To continue an answer to Randy about why I have so many blog postings and say so many things within those postings, it’s really to provoke thought from those who need to think more intensely about any given topic.  For instance, there are elements to this Old Union School discussion that I can cover at this site that you simply won’t read in the Cincinnati Enquirer or the Journal News.  Both news outlets were present, but they are not given the kind of space in their newspapers to cover the complete story, only the surface issues.  In this case going back to the year before the Alderson/Lakota deal I was leading No Lakota Levy against the next tax increase attempt, we had a nice little press conference at Bob Hutsenpeller’s office within view of the Lakota East high school facility.  I had Channel 19 there as well as Channel 5, and 9.  I also had the Cincinnati Enquirer there giving Michael Clark an exclusive on a story where Patti Alderson refused to work with me on helping kids pay for their high sports fees at Lakota—which was an extortion racket designed to build support for a tax increase.  Since Patti refused to help the kids then by working with No Lakota Levy—because of the politics of the situation, she and the Lakota school board worked directly with Michael Clark to write a hit peace on me hoping to break up No Lakota Levy.  When it really pissed me off to the point of near violence they asked for a two-year cease-fire to regroup.  During that time they went to work on Bob pulling him into an open alliance with Patti on this Boys and Girls Club project.  Bob is a good builder, and a good person.  He was the last one standing at the end, and it was hard for him.  This deal is an opportunity to repair some relationships and get involved in building something significant within the community.  Patti get’s to do some charity work which she likes to do, and the Lakota school system gets to marry together a major part of the tax increase resistance to an open levy supporter facilitator to deflect future opposition.  Everyone wins—right?  Wrong.  They left out some missing pieces to the puzzle.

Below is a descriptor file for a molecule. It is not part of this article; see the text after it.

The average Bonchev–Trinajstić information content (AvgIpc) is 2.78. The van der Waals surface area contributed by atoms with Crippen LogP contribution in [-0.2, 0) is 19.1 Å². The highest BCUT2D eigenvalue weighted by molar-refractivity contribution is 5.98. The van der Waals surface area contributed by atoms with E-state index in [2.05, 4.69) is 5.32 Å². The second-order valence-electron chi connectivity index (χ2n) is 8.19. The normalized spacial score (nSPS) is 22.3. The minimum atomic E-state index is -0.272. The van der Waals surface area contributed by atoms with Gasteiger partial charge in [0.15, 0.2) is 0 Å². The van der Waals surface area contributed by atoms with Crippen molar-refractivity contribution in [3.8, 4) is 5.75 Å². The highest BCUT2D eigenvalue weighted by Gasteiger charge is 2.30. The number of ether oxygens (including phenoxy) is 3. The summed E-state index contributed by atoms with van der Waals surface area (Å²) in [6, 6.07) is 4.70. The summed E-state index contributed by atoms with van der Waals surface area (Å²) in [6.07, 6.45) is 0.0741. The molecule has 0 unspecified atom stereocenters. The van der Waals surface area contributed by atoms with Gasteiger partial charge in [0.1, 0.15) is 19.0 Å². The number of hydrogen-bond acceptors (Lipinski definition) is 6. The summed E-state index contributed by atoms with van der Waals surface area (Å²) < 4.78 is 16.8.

I was surprised that Michael Clark didn’t want to come over and say hello to me.  Even with all our back and forth bickering, Karen Mantia said hello to me.  What many don’t know, and what I explained to Randy a little bit is that I primarily make my living pissing people off.  I work with people who outright hate me all the time, and I know that.  My goal in all these efforts is to dig out thoughts, to get to the root cause of any effort.  I don’t have a desire to be liked by anyone other than my wife, by anybody.  That gives me a lot of freedom to provoke honesty in people and their relationships to money.  Sure I’m angry at Clark.  On the day he wrote his hit piece against me I was on several professional conference calls around the city while radio stations were reading on the air the way he assembled many articles from this site into a context that greatly favored the pro levy crowd.  He all by himself threw turbo fuel on an already blazing inferno and he and the Lakota school board went for my jugular clearly.  But that wouldn’t be the first time that’s happened in my life, and it certainly wouldn’t be the last.  So it surprised me that he didn’t even say hello.  When Karen asked where I’ve been, I told her I had been busy.  Lakota passed their levy and this Old Union School deal has been some of the most recent activity since the 2013 levy passage.  I’ve been focused on making an argument for a nationwide abandonment of public education all together, so haven’t cared much about the daily workings at Lakota—other than I don’t want to pay the taxes. But this Old Union School deal is something that affects all of West Chester, so I attended this meeting with interest, and I will get more involved in the future when Lakota tries for another levy. So Clark might as well get used to the fact that he’s going to have to see me around town.  No Lakota Levy did not die with the alliance of Bob and Patti, the ruckus of all that controversy was a recruiting tool for me to bring new blood to the fight—because the developers were wavering in their resistance.  That should have been obvious to all the smart people in the room.  So I wanted to thank Michael Clark for the hit piece—it showed the cards of all involved and helped me tremendously.  And at its roots, that is what is behind the Boys and Girls Club—and why I am against it, because of the cards involved that are hidden from the public.